Zinchenko encourages vegan lifters to “err on the side of caution” and eat about 50 percent of your protein from legumes (beans, peas, soy, etc.), 25 percent from grains, and 25 percent from nuts and seeds to make sure you’re getting adequate amounts of the necessary amino acids.

Meal timing

“The most recent recommendations clarify not just how many grams of protein you should eat, but also how those grams are pulsed throughout the day,” Pojednic says. “Scientists are thinking now that there’s only a certain amount of protein your muscles can uptake and utilize in one sitting. If you flood your system with amino acids, at some point they’re a little bit wasted.”

Aim to get 0.25 and 0.4 grams of protein per kilogram of body weight per meal. Or, to put it way simpler, space out your protein over 3 or 4 meals a day, not just all at once in a mega smoothie.

The other science-backed tip is to make sure you’re eating 20-30 grams of protein within 30 minutes (up to an hour is probably fine) of training. “The literature shows that ingesting both protein and carbs in that window promotes muscle growth and recovery, which helps you stay up on your training regimen.” Yes, that can be a protein shake—but it can also be a peanut butter sandwich.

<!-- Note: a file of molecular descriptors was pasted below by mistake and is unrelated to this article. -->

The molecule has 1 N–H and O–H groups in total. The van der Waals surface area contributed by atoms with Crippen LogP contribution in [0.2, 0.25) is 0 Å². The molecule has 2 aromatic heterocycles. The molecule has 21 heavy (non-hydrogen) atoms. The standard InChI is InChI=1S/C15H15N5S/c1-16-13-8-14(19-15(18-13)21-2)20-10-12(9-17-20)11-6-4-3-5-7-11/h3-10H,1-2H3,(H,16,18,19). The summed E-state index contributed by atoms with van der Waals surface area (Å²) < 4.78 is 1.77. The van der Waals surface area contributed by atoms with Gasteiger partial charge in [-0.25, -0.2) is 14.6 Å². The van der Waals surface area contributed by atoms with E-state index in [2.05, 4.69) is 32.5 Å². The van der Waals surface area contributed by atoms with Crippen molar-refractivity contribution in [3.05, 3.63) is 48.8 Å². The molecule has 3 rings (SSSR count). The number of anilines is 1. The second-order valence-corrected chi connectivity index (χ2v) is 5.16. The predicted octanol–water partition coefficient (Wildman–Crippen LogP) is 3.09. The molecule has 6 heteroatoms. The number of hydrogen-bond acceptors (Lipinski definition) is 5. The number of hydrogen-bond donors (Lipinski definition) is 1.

The science is a little bit muddier for eating before and during training. Pojednic says to go with your preference, and how much food you want in your digestive tract while you’re doing heavy squats. Overloading your G.I. system is particularly easy for vegans, whose foods contain so much fiber. You can definitely get a tummy ache from eating a salad before training, because all the blood is “shunted away” from your digestive organs in favor of, say, your quads. If you don’t want to eat before training, but want to make sure you’ve got enough sugar in your system to get the most out of your workout, Pojednic recommends fruit juice.

But the most crucial aspects of gaining muscle have nothing to do with being vegan.

It’s not all about getting enough amino acids. You’ve got to eat enough calories to gain mass, and you’ve got to train hard. Farris, who went plant-based in November 2014 (between Olympics appearances), is a world-class athlete who happens to be vegan—and he doesn’t track his protein at all. Still, he was able to “make some gains and, more importantly, stay healthy.” He says a vegan diet has let him recover faster. “If you can do that, you can do more work. You can beat your body up more. Simply, just train.”